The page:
There is a view that wars are human nature - people enjoy using
violence to attain goals. That certainly seems to be the case in some
totalitarian regimes, such as the former East Germany, or in some
South American Dictaorships.
12. economic/scientific stimulation
New technology can bring new weapons, new hopes and lead a country to
start looking at areas where it can expand, and increase its ambitions
eg the British Empire, which began to expand exponentially when
Britian achieved technological superiority after the Industrial
13. profits made in war, support other wars
This is the "money talks" argument. Wars are good for business, with
armaments needing to be made, troops needing to be fed, buildings that
are destroyed needing to be rebuilt etc. There is a belief that some
countries go to war just to provide opportunities for business.
14. population limitation
Some wars occur when a country simply runs out of space and its
population has to go somewhere.
15. conflict resolution
Sometimes, when argument fails, some countries see force as simply
another means of resolving the conflict, eg, the Argentinians invaded
the Falkland Islands out of frustration that it was getting nowhere in
All that is all well and good, but it still doesnt answer the simple
question of why people would kill other people. You would think that
seeing the horror on TV every night would put an end to it, but it
In another view, in a book: On the causes of war by Michael Andregg
he concluded that the ultimate causes of war are embedded in human
nature itself; therefore, the possible triggering mechanisms are many
and varied. More than half of his book is an exploration of 20
specific proximate causes of war and how they work. These include: the
competition for resources and power, population pressure,
authoritarian law and militant religion, corruption of governance,
nationalism, "forces of evil," and spies, cults, and secret power
With regard to each of these proximate causes, Andregg attempts to
calculate its effect on the probability of war by using a predictive
instrument called the "Three Green Lights" model. According to
Andregg, organized, state-sponsored killing requires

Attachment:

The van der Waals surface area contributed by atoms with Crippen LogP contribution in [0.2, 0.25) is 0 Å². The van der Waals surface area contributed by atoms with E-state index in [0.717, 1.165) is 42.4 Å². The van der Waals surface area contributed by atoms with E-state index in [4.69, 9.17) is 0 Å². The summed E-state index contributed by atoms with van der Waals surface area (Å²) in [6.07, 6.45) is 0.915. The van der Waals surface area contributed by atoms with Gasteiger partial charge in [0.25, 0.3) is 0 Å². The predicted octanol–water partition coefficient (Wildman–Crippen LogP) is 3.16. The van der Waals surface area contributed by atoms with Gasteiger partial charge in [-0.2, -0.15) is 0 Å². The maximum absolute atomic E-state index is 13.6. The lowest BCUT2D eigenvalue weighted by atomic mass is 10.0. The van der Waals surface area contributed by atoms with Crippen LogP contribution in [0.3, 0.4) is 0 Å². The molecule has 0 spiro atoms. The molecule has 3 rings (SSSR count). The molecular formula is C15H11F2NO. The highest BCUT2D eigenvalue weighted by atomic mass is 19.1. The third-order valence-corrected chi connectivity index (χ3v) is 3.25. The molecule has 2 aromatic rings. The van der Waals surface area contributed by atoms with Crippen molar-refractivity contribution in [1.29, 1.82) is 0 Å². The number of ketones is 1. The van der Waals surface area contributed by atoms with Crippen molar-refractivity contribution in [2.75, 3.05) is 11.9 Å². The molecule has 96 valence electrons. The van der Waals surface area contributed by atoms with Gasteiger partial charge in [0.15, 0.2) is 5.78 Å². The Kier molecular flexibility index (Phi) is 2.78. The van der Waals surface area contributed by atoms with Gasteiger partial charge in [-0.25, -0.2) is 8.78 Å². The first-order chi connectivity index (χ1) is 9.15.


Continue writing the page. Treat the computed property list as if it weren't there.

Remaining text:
(1) decisions by leaders of a government;
(2) support from a population; and
(3) physical means for killing (i.e. weapons).
If these three "green lights" are not reciprocated in the targeted
nation or group, the result is genocide. If they are reciprocated, the
result is war. The presence or degree of contributing proximate causes
affects the likelihood of the three "green lights."
The above is abstracted from a review of Andreggs book at Yes!
Magazine book reviews site:
Winston Churchill, as far back as 1934, said in a BBC Broadcast:
"Many people think that the best way to escape war is to dwell upon
its horrors and to imprint them vividly upon the minds of the younger
generation. They flaunt the grisly photograph before their eyes. They
fill their ears with tales of carnage. They dilate upon the ineptitude
of generals and admirals. They denounce the crime as insensate folly
of human strife. Now, all this teaching ought to be very useful in
preventing us from attacking or invading any other country, if anyone
outside a madhouse wished to do so, but how would it help us if we
were attacked or invaded ourselves "
He also had this to say on how to solve it:
"To remove the causes of war, we must go deeper than armaments. We
must remove grievances and injustice. We must raise human thought to a
higher plane. We must give a new inspiration to the world. Let moral
disarmament come and physical disarmament will soon follow."
Hope that answers your question, but if you want any clarification,